Management projections generally tend to be most reliable and representative of future results when they contain the following:
- Revenue growth rates that are comparable to historical results or revenue changes that are consistent with industry expectations, the economic outlook, or company-specific factors such as capacity issues or known changes in customers or competition; and
- Projected expenses and earnings margins that are similar to normalized historical results.
Warning signs of projections that may be overly optimistic or unreliable can include:
- Projections that are materially different than past results and previous projections;
- Projections which result in a market value that significantly differs from values derived from alternative approaches or which yield exceptionally high or low valuation multiples; and
- Projections that are not comparable to analyst estimates for publicly traded companies or industry outlooks.
The valuation expert is tasked with evaluating whether the projections are representative of expected performance and properly supported. When it is determined that this is not the case, the analyst must determine the most appropriate way to bring together the projections and the fair market value of the company. These options include some, all, or a combination of the following:
- Requesting that management adjust its projections;
- Revising the assumptions that management relied on and developing modified projections;
- Adjusting the discount rate to better reflect the risk in the provided projections;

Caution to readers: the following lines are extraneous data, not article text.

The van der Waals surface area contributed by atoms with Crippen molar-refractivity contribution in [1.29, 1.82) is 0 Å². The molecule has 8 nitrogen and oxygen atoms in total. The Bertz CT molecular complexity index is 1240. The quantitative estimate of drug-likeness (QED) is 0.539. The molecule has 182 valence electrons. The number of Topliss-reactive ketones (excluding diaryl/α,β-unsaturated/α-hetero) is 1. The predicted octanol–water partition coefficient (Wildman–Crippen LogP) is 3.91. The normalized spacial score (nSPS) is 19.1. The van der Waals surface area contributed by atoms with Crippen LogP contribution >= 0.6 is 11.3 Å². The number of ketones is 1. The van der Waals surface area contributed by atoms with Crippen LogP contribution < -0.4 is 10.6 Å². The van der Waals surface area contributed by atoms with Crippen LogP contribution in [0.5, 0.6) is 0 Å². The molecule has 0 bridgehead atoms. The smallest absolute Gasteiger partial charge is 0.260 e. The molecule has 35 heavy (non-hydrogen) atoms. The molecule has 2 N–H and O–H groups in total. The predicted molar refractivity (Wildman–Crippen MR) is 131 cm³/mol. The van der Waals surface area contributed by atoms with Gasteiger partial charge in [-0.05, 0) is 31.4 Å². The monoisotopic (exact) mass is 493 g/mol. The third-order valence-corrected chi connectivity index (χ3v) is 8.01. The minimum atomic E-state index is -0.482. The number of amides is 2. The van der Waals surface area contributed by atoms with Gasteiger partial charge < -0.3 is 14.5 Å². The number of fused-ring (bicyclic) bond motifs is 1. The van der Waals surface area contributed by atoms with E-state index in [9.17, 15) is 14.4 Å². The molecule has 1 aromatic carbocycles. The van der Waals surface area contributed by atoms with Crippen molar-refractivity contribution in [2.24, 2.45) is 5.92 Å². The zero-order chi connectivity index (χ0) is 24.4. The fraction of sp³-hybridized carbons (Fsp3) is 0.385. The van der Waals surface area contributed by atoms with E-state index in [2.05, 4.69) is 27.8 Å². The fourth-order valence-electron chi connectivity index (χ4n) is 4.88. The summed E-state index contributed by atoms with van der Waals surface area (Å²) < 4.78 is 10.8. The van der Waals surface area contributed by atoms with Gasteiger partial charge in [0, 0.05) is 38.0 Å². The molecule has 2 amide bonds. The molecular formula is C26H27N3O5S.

- Not relying on the projections in the valuation and utilizing alternative valuation methodologies;
- Making adjustments to future cash flow reserves for capital expenditures and working capital that better match the forecast.
Marcum’s ESOP Advisory Practice provides numerous expert services, including:
- Valuations in connection with transactions involving stock to be acquired by an ESOP (buy-side for the Trustee).
- Fairness opinions in connection with transactions involving stock to be acquired by an ESOP (buy-side).
- Annual ESOP valuation updates for compliance with ERISA (for the Trustee).
- Valuations for ESOP stock redemption (buy-side).
- Valuations for warrant redemptions.
- Valuations for the sale of an ESOP company (buy-side or sell-side).
- Valuations for plan terminations (buy-side or sell-side).
- ESOP valuation feasibility analysis (buy-side or sell-side).
- ESOP transaction feasibility analysis (sell-side).
- Financial statement analysis and input to valuation team and Trustee.
- Quality of earnings analysis (buy-side or sell-side).
- Litigation support involving ESOP companies.
In addition, Marcum can perform a formal Quality of Earnings Analysis within the context of our ESOP transaction advisory services, which can provide a greater degree of confidence to ESOP trustees in matters involving a determination of “adequate consideration.”